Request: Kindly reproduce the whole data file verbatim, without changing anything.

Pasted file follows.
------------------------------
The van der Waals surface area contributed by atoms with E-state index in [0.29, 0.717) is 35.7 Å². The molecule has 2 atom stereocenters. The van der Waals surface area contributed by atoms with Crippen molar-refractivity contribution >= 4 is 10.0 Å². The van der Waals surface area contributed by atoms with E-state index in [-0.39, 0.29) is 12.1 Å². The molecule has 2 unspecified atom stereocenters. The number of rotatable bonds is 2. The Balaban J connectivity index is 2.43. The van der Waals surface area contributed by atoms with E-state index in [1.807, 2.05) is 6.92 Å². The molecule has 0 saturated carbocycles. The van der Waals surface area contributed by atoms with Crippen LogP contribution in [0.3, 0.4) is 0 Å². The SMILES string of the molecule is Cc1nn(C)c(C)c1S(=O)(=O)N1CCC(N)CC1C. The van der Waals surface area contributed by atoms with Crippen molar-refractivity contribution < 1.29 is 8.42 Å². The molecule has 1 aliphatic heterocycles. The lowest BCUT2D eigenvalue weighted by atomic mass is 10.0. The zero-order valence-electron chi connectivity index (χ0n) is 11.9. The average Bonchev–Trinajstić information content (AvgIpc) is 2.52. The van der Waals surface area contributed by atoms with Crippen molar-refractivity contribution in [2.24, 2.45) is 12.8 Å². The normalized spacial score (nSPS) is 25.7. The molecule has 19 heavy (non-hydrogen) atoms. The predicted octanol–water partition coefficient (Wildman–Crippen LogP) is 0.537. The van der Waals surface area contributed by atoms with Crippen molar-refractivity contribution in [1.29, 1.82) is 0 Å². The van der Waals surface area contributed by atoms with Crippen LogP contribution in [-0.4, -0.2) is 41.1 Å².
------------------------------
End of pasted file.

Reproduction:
The van der Waals surface area contributed by atoms with E-state index in [0.29, 0.717) is 35.7 Å². The molecule has 2 atom stereocenters. The van der Waals surface area contributed by atoms with Crippen molar-refractivity contribution >= 4 is 10.0 Å². The van der Waals surface area contributed by atoms with E-state index in [-0.39, 0.29) is 12.1 Å². The molecule has 2 unspecified atom stereocenters. The number of rotatable bonds is 2. The Balaban J connectivity index is 2.43. The van der Waals surface area contributed by atoms with E-state index in [1.807, 2.05) is 6.92 Å². The molecule has 0 saturated carbocycles. The van der Waals surface area contributed by atoms with Crippen LogP contribution in [0.3, 0.4) is 0 Å². The SMILES string of the molecule is Cc1nn(C)c(C)c1S(=O)(=O)N1CCC(N)CC1C. The van der Waals surface area contributed by atoms with Crippen molar-refractivity contribution < 1.29 is 8.42 Å². The molecule has 1 aliphatic heterocycles. The lowest BCUT2D eigenvalue weighted by atomic mass is 10.0. The zero-order valence-electron chi connectivity index (χ0n) is 11.9. The average Bonchev–Trinajstić information content (AvgIpc) is 2.52. The van der Waals surface area contributed by atoms with Crippen molar-refractivity contribution in [2.24, 2.45) is 12.8 Å². The normalized spacial score (nSPS) is 25.7. The molecule has 19 heavy (non-hydrogen) atoms. The predicted octanol–water partition coefficient (Wildman–Crippen LogP) is 0.537. The van der Waals surface area contributed by atoms with Crippen molar-refractivity contribution in [1.29, 1.82) is 0 Å². The van der Waals surface area contributed by atoms with Crippen LogP contribution in [-0.4, -0.2) is 41.1 Å².